than influenza and a bacterial pathogen larger than influenza,
we have tested the face masks with a suitable challenge across
the size range of influenza virus particles. Furthermore, the
data from this study could also be applied to other organisms
within this size range that are potentially transmitted via the
aerosol route.
Quantitative fit testing can only estimate the combined
effects of filtration efficiency and goodness of fit. Although
sensitive to particles with diameters as small as 0.02 mm, it is
not sensitive to variations in particle size, shape, composition,
or refractive index. As a result, this method of fit testing
does not allow the distinction between true bioaerosols and
droplet contamination.
A study conducted in the Netherlands using a commercial
fit-test system (Portacount Plus Respirator Fit Tester) on
volunteers wearing both improvised masks made from tea
cloths and surgical masks over a 3-hour period found results
similar to those found in this study.
The authors
demonstrated a median protection factor of between 2.2
and 2.5 for various activities when wearing a mask with a tea
Median and Interquartile Range Results from
Respirator Fit Testing of Homemade and Surgical
Median Interquartile Range
Condition Homemade Mask Surgical Mask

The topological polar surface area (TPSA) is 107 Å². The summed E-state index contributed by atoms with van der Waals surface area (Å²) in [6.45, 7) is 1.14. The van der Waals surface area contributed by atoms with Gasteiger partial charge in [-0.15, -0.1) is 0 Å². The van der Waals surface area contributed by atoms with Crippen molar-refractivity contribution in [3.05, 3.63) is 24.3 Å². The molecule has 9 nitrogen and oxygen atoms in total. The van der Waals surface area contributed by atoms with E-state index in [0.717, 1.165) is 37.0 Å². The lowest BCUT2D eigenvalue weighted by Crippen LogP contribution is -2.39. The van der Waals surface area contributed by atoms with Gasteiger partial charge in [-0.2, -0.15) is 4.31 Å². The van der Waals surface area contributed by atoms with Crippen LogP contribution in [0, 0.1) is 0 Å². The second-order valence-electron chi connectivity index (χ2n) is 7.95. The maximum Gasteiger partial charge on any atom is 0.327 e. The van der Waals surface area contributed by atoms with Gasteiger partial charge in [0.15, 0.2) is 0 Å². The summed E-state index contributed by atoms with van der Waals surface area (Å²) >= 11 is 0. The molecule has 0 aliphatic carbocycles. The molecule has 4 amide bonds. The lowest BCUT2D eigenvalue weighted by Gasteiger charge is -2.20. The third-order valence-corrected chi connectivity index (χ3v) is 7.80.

Normal breathing 2.0 (2.0, 2.5) 6.0 (2.5, 9.0)
Heavy breathing 2.0 (2.0, 3.0) 7.0 (2.5, 13.5)
Head moving side to side 2.0 (1.0, 2.0) 5.0 (3.0, 7.0)
Head moving up and down 2.0 (1.5, 2.0) 5.0 (3.0, 7.0)
Bending over 1.0 (1.0, 2.0) 3.0 (2.0, 9.0)
Talking 2.0 (1.0, 2.0) 6.0 (3.0, 12.0)
Normal 2.0 (1.0, 2.0) 5.0 (2.0, 8.5)
All data 2.0 (1.0, 2.0) 5.0 (3.0, 9.0)
Median Colony-Forming Units by Sampling Method
Isolated From Volunteers Coughing When Wearing a
Surgical Mask, a Homemade Mask, and No Mask
Median Interquartile Range
Sampling Method No Mask Homemade Mask P
Air 6.0 (1.0, 26.5) 1.0 (0.5, 6.5) .007
Settle plates 1.0 (0.0, 3.0) 1.0 (0.0, 2.0) .224
Total 2.0 (0.0, 12.3) 1.0 (0.0, 3.0) .004
Median Interquartile Range
Sampling Method No Mask Surgical Mask P
Air 6.0 (1.0, 26.5) 1.0 (0.5, 3.0) .002
Settle plates 1.0 (0.0, 3.0) 0.0 (0.0, 0.0) .002
Total 2.0 (0.0, 12.3) 0.0 (0.0, 1.0) ,.001
Total Colony-Forming Units Isolated by Particle Size
From 21 Volunteers Coughing When Wearing a
Surgical Mask, Homemade Mask, and No Mask
Particle Diameter, mm No Mask Homemade Mask Surgical Mask
4.7-7 18 7 7
3.3-4.7 5 4 4
2.1-3.3 47 7 5
1.1-2.1 100 16 6
0.65-1.1 21 6 3
Total 200 43 30
Are Homemade Masks Effective?
Disaster Medicine and Public Health Preparedness4
towel filter and protection factors of between 4.1 and 5.3
for the surgical mask. It was interesting that the study also
found that median protection factors increased over the
3-hour period for those wearing the homemade masks,
decreased for those wearing filtering face piece (FFP2) masks
that lower the wearer’s exposure to airborne particles by a
factor of 10, and showed no consistent pattern for those
wearing a surgical mask.
The materials used in this published study were fresh and
previously unworn. It is likely that materials conditioned
with water vapor, to create a fabric similar to that which has
been worn for a couple of hours, would show very different
filtration efficiencies and pressure drops. In contrast, a study
of breathing system filters found a greater breakthrough of
bacteriophage MS2 on filters that had been preconditioned.